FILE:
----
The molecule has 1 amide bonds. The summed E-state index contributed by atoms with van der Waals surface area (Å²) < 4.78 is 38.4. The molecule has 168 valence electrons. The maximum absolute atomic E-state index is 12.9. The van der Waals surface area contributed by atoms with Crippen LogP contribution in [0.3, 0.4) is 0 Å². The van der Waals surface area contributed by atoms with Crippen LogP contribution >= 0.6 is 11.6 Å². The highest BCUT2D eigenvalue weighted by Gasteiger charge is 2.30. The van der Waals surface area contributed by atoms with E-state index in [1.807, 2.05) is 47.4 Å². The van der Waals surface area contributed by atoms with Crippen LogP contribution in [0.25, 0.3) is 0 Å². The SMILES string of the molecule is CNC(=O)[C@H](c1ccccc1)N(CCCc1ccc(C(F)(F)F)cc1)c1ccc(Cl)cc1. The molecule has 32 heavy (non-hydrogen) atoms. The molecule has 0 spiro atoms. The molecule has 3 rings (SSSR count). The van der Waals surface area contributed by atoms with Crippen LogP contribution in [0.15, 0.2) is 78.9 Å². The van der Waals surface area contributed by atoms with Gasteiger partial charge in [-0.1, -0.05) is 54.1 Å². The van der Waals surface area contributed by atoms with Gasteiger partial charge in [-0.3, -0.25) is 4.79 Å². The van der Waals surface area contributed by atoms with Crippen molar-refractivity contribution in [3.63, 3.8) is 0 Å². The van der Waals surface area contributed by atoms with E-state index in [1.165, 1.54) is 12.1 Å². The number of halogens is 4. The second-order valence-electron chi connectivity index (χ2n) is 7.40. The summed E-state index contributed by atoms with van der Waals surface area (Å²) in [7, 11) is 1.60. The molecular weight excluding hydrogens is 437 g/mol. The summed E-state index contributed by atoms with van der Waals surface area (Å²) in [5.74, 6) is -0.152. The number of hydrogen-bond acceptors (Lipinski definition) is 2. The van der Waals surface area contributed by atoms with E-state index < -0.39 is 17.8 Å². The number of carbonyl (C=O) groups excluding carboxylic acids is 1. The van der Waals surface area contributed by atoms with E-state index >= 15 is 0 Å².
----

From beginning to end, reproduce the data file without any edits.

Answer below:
The molecule has 1 amide bonds. The summed E-state index contributed by atoms with van der Waals surface area (Å²) < 4.78 is 38.4. The molecule has 168 valence electrons. The maximum absolute atomic E-state index is 12.9. The van der Waals surface area contributed by atoms with Crippen LogP contribution in [0.3, 0.4) is 0 Å². The van der Waals surface area contributed by atoms with Crippen LogP contribution >= 0.6 is 11.6 Å². The highest BCUT2D eigenvalue weighted by Gasteiger charge is 2.30. The van der Waals surface area contributed by atoms with E-state index in [1.807, 2.05) is 47.4 Å². The van der Waals surface area contributed by atoms with Crippen LogP contribution in [0.25, 0.3) is 0 Å². The SMILES string of the molecule is CNC(=O)[C@H](c1ccccc1)N(CCCc1ccc(C(F)(F)F)cc1)c1ccc(Cl)cc1. The molecule has 32 heavy (non-hydrogen) atoms. The molecule has 0 spiro atoms. The molecule has 3 rings (SSSR count). The van der Waals surface area contributed by atoms with Crippen LogP contribution in [0.15, 0.2) is 78.9 Å². The van der Waals surface area contributed by atoms with Gasteiger partial charge in [-0.1, -0.05) is 54.1 Å². The van der Waals surface area contributed by atoms with Gasteiger partial charge in [-0.3, -0.25) is 4.79 Å². The van der Waals surface area contributed by atoms with Crippen molar-refractivity contribution in [3.63, 3.8) is 0 Å². The van der Waals surface area contributed by atoms with E-state index in [1.165, 1.54) is 12.1 Å². The number of halogens is 4. The second-order valence-electron chi connectivity index (χ2n) is 7.40. The summed E-state index contributed by atoms with van der Waals surface area (Å²) in [7, 11) is 1.60. The molecular weight excluding hydrogens is 437 g/mol. The summed E-state index contributed by atoms with van der Waals surface area (Å²) in [5.74, 6) is -0.152. The number of hydrogen-bond acceptors (Lipinski definition) is 2. The van der Waals surface area contributed by atoms with E-state index < -0.39 is 17.8 Å². The number of carbonyl (C=O) groups excluding carboxylic acids is 1. The van der Waals surface area contributed by atoms with E-state index >= 15 is 0 Å².